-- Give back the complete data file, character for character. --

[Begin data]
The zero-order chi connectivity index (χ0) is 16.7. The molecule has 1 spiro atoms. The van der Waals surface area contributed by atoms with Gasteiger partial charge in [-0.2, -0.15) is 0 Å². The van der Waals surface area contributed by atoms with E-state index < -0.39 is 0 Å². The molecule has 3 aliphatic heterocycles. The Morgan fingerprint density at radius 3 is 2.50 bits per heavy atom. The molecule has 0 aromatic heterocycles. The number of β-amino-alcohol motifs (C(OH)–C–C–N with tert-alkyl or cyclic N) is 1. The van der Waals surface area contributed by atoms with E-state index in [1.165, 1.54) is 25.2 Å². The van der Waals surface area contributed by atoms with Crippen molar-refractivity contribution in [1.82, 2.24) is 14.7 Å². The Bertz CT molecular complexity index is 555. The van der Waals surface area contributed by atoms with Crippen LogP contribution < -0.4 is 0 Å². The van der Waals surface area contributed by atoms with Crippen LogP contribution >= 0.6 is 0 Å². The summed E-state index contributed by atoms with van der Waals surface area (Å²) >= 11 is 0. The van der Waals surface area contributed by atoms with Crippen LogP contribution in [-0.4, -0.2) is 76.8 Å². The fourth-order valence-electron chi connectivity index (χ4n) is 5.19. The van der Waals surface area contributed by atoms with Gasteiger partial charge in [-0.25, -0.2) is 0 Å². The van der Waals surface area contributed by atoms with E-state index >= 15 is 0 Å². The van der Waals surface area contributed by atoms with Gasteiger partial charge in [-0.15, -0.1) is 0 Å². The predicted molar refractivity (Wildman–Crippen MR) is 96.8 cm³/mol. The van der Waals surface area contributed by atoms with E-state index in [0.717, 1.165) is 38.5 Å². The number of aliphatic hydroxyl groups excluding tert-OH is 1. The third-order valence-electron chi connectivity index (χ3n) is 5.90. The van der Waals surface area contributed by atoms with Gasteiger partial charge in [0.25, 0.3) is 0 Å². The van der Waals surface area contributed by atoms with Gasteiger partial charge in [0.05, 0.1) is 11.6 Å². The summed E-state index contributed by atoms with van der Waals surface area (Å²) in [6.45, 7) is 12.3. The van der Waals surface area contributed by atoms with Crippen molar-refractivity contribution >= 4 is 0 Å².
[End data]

The zero-order chi connectivity index (χ0) is 16.7. The molecule has 1 spiro atoms. The van der Waals surface area contributed by atoms with Gasteiger partial charge in [-0.2, -0.15) is 0 Å². The van der Waals surface area contributed by atoms with E-state index < -0.39 is 0 Å². The molecule has 3 aliphatic heterocycles. The Morgan fingerprint density at radius 3 is 2.50 bits per heavy atom. The molecule has 0 aromatic heterocycles. The number of β-amino-alcohol motifs (C(OH)–C–C–N with tert-alkyl or cyclic N) is 1. The van der Waals surface area contributed by atoms with E-state index in [1.165, 1.54) is 25.2 Å². The van der Waals surface area contributed by atoms with Crippen molar-refractivity contribution in [1.82, 2.24) is 14.7 Å². The Bertz CT molecular complexity index is 555. The van der Waals surface area contributed by atoms with Crippen LogP contribution < -0.4 is 0 Å². The van der Waals surface area contributed by atoms with Crippen LogP contribution >= 0.6 is 0 Å². The summed E-state index contributed by atoms with van der Waals surface area (Å²) >= 11 is 0. The van der Waals surface area contributed by atoms with Crippen LogP contribution in [-0.4, -0.2) is 76.8 Å². The fourth-order valence-electron chi connectivity index (χ4n) is 5.19. The van der Waals surface area contributed by atoms with Gasteiger partial charge in [-0.25, -0.2) is 0 Å². The van der Waals surface area contributed by atoms with E-state index >= 15 is 0 Å². The van der Waals surface area contributed by atoms with Gasteiger partial charge in [-0.15, -0.1) is 0 Å². The predicted molar refractivity (Wildman–Crippen MR) is 96.8 cm³/mol. The van der Waals surface area contributed by atoms with E-state index in [0.717, 1.165) is 38.5 Å². The number of aliphatic hydroxyl groups excluding tert-OH is 1. The third-order valence-electron chi connectivity index (χ3n) is 5.90. The van der Waals surface area contributed by atoms with Gasteiger partial charge in [0.25, 0.3) is 0 Å². The van der Waals surface area contributed by atoms with Gasteiger partial charge in [0.05, 0.1) is 11.6 Å². The summed E-state index contributed by atoms with van der Waals surface area (Å²) in [6.45, 7) is 12.3. The van der Waals surface area contributed by atoms with Crippen molar-refractivity contribution >= 4 is 0 Å².